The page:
Colorectal Cancer Survivor
- Diagnosed with stage III colorectal cancer at age 49
- Treated with surgery at UW Medical Center, followed by chemotherapy at SCCA
Martin “Marty” Doggett and his wife, Dawnee, are Washington State University graduates and confirmed Cougars fans. The Richland couple never thought they’d face a foe more menacing than the University of Washington Huskies. That changed just four days before Christmas in 2012.
“I was always pretty healthy. I’d had some irregular bowel habits—that was it. I went in to see a gastroenterologist and he scheduled a colonoscopy, just as a precaution. I didn’t think much of it. The doctor said it was probably just constipation. Much to his surprise, he found a tumor in the sigmoid portion of my colon,” Marty said.
On Dec. 21, the same day as his colonoscopy, Marty received a diagnosis of colorectal cancer.
Colorectal cancer originates in the large intestine or the rectum. Small growths called polyps occasionally grow in the lining of the large intestine. Usually they are benign, but sometimes as they grow, they become cancerous. During a colonoscopy, a doctor views the entire colon by inserting a video camera attached to a flexible tube into the rectum. They can remove polyps before they become cancerous or biopsy suspicious growths during the procedure.
Overwhelmed by the cancer diagnosis
“We were wondering what to do, and my parents were trying to comfort us. My dad said, ‘Why don’t you call Dr. Pellegrini?’” Dawnee said.
In July 2012, Dawnee was desperate to find a surgeon who could repair an elective surgical procedure that had gone wrong, leaving her unable to eat and in severe pain. After searching for months, she found only one surgeon who was willing to attempt to reverse the surgery: Carlos Pellegrini, MD, UW Physician and chair of the University of Washington School of Medicine’s Surgery Department.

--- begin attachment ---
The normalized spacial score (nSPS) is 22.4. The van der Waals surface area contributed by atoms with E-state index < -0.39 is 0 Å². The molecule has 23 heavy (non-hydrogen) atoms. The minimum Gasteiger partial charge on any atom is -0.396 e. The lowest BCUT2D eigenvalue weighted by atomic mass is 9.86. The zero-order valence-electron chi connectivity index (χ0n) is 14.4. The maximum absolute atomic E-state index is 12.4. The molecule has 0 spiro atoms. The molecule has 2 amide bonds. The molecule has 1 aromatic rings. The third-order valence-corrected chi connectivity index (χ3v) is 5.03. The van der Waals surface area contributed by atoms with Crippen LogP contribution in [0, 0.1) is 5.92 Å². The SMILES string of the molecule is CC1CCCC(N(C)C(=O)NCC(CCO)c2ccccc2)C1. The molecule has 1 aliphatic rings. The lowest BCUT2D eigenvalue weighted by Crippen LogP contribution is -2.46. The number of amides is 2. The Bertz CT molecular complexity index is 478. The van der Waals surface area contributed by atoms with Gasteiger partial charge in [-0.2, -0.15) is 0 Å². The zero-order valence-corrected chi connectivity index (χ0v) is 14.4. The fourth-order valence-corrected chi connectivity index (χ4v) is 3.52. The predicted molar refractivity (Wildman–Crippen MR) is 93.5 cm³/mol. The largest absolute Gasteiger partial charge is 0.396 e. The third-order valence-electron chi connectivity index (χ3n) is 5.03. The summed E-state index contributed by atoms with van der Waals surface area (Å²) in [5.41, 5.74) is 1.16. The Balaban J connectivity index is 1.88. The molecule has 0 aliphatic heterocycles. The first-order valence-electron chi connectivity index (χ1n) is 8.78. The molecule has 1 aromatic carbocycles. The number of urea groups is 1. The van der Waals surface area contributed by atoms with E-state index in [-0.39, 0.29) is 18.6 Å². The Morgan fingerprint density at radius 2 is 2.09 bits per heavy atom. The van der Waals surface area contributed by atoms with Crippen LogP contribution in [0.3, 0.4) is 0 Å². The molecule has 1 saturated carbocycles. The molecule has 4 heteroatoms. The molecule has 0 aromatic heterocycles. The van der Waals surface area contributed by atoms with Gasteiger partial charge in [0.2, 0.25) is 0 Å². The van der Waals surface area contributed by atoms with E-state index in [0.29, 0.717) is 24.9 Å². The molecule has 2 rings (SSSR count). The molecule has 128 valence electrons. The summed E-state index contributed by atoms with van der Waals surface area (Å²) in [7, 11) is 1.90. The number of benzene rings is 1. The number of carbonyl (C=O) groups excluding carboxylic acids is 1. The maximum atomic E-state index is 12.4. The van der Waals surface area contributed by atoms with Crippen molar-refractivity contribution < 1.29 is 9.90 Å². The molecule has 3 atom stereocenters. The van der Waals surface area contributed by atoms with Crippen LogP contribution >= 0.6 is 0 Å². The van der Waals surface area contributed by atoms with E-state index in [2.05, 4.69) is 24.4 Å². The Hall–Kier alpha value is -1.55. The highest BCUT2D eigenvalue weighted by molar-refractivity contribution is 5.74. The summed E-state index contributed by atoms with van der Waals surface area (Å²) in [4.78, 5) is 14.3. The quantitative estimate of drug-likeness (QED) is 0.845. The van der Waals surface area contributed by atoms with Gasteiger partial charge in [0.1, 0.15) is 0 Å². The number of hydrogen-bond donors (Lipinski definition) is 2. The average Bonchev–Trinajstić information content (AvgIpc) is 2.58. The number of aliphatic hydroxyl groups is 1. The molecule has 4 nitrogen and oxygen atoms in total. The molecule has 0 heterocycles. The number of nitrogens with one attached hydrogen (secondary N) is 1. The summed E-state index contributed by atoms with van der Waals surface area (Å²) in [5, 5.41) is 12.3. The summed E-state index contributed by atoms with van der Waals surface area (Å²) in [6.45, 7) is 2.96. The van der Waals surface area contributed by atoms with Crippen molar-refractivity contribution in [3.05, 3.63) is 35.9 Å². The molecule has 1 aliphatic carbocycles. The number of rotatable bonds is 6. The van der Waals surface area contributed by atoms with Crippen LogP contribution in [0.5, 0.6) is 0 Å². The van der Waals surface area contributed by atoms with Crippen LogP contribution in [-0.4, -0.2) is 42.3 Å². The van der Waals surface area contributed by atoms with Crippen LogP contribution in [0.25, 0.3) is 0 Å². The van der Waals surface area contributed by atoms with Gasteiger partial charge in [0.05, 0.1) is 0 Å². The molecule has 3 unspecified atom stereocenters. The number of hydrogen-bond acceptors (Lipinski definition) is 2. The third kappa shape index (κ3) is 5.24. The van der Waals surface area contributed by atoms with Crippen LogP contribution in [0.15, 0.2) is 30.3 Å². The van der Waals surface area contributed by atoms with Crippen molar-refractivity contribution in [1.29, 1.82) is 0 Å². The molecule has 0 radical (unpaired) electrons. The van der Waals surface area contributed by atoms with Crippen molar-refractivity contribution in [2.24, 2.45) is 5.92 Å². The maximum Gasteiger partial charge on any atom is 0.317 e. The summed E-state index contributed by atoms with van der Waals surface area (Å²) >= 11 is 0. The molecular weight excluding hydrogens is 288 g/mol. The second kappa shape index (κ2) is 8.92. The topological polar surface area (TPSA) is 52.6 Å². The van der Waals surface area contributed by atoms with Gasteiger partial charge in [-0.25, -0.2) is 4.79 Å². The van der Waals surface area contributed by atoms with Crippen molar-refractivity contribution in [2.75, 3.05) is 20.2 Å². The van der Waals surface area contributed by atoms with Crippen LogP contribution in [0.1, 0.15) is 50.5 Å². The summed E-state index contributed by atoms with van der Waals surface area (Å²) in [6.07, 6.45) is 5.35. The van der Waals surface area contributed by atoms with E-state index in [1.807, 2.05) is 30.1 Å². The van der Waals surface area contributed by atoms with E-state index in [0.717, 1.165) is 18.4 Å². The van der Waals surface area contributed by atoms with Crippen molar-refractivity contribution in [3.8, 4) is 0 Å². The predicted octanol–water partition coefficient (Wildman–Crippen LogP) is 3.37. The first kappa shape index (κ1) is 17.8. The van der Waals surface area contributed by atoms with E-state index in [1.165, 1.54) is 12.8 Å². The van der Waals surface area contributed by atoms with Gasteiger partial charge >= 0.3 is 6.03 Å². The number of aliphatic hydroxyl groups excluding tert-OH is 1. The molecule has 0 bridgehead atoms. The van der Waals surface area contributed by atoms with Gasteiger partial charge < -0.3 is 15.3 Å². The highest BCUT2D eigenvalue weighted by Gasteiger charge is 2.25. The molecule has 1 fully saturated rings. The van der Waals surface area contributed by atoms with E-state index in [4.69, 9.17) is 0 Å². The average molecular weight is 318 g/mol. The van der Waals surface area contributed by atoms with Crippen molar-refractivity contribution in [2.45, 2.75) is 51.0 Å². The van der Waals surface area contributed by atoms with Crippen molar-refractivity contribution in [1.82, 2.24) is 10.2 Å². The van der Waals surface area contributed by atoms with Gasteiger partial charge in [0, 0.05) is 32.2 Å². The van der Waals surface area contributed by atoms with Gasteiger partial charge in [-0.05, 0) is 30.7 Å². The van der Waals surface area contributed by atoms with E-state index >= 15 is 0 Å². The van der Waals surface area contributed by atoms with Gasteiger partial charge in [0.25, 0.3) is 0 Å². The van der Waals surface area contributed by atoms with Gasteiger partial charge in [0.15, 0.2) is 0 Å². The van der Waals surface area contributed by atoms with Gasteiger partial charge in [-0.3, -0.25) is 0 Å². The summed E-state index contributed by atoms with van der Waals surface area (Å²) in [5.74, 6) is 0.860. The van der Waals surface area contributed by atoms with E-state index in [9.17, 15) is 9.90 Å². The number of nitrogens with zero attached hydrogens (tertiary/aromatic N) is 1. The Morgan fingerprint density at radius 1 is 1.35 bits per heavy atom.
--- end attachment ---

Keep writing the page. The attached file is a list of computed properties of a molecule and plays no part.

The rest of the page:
Dawnee traveled from the Tri-Cities to have surgery at the University of Washington Medical Center (UWMC).
“The UW Medicine team was phenomenal. I was in the hospital for 30 days. I can’t tell you how much I appreciated the personal care I got from Dr. Pellegrini. I was in great hands,” Dawnee said. “Thirty days after walking in, I walked out and have been fine ever since.”
Six months later, Dawnee’s parents insisted that if anyone would know how to handle Marty’s cancer diagnosis, it was Dr. Pellegrini.
“I said, ‘He’s the head of surgery—he’s not going to call me back.’ Well, he called me back within half an hour. Dr. Pellegrini said, ‘I have the perfect doctor for you,’” Dawnee recalled.
Finding the right doctor
His name was Dr. Alessandro Fichera, a board certified UW Medicine colorectal surgeon who practices with Dr. Pellegrini at UWMC and at Seattle Cancer Care Alliance (SCCA).
SCCA is a non-profit partnership between UW Medicine, Fred Hutchinson Cancer Research Center, and Seattle Children's. Together, the three entities provide state-of-the-art cancer screening and diagnosis, as well as world-class cancer treatment and patient care at the only National Cancer Institute-designated comprehensive cancer center in the Northwest. Inpatient care, including surgery, is provided by UW Physicians and medical staff at UWMC. Outpatient care is provided by UW Medicine oncologists who practice at the SCCA outpatient clinic in the South Lake Union neighborhood.